The ultimate drive song:  Bipul Chettri

As some might have guessed, in my personal time, I listen to other genres a lot more than hip-hop. I don’t download hip-hop songs on my phone, I just check them out on YouTube.

And where drives are concerned, I think Bipul Chettri is the best. His songs aren’t only melodious but also wholesome meaning I can enjoy it together with my grandparents, parents, nephews or nieces. It’s perfect for long drives. My favorite is Ram Sailee.

On repeat: ASAP Rocky

I have one ASAP Rocky tune in my playlist: Wild for the night, but I absolutely love it. Here he has collaborated with the powerhouse dub step producer and DJ Skrillex and the single has really been crafted for clubs. It’s really catchy and I like how he mixed up the genres as well. It’s an ideal example of a hip-hop and EDM mix.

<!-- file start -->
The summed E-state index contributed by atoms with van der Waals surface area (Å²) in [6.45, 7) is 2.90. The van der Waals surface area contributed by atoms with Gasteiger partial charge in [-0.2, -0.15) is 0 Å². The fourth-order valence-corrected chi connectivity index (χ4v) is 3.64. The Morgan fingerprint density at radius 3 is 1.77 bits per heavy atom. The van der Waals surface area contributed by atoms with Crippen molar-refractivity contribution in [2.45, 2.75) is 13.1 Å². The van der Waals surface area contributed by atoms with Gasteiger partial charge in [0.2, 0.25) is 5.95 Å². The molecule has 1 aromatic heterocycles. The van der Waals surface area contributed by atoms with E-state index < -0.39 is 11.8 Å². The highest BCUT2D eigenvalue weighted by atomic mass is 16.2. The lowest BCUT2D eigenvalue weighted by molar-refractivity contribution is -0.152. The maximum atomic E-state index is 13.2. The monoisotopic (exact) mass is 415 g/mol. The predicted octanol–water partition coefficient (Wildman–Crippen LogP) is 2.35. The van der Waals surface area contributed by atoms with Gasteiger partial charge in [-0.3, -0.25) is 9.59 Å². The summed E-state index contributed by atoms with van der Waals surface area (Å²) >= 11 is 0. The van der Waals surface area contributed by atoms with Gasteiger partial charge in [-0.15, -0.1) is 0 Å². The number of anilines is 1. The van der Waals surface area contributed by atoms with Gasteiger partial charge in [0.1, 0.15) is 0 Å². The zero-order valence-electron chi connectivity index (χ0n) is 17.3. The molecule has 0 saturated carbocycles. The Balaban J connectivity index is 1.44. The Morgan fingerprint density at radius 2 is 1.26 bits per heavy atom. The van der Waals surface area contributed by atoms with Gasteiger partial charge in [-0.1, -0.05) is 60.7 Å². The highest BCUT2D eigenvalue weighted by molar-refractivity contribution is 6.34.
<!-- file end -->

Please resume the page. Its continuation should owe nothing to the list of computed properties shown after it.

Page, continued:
The future of music: Eminem

He is, of course, one of my all-time favorite rappers. I find his work to be very motivational but of late, he has been getting some flak for his new sound. Many people say they prefer the old Eminem but I think his new releases are way too early for this time. It is very futuristic, thus many haven’t understood it yet. With time I think people will appreciate it more. Eminem will rule the rooster again.

The artist friend I admire: Sabin Rai

We get along really well, but besides that I admire Sabin Rai for his work as well. It’s also not only his distinct singing style, but also the lyrics that captivate me. He has a way of articulating his emotions and I find myself drawn to his words. I like ending as well as starting my days with soft tunes, thus I listen to him often.

The late night tune: Yogeshwor Amatya

I haven’t met Yogeshwor Amatya in person, but I’m a big fan. I love watching his performances and also immensely enjoy his interviews. But in contrast to his energetic personality, I find his songs to be just the tune to help me chill. It’s just got that kind of vibe. I often listen to his songs when I’m going to sleep.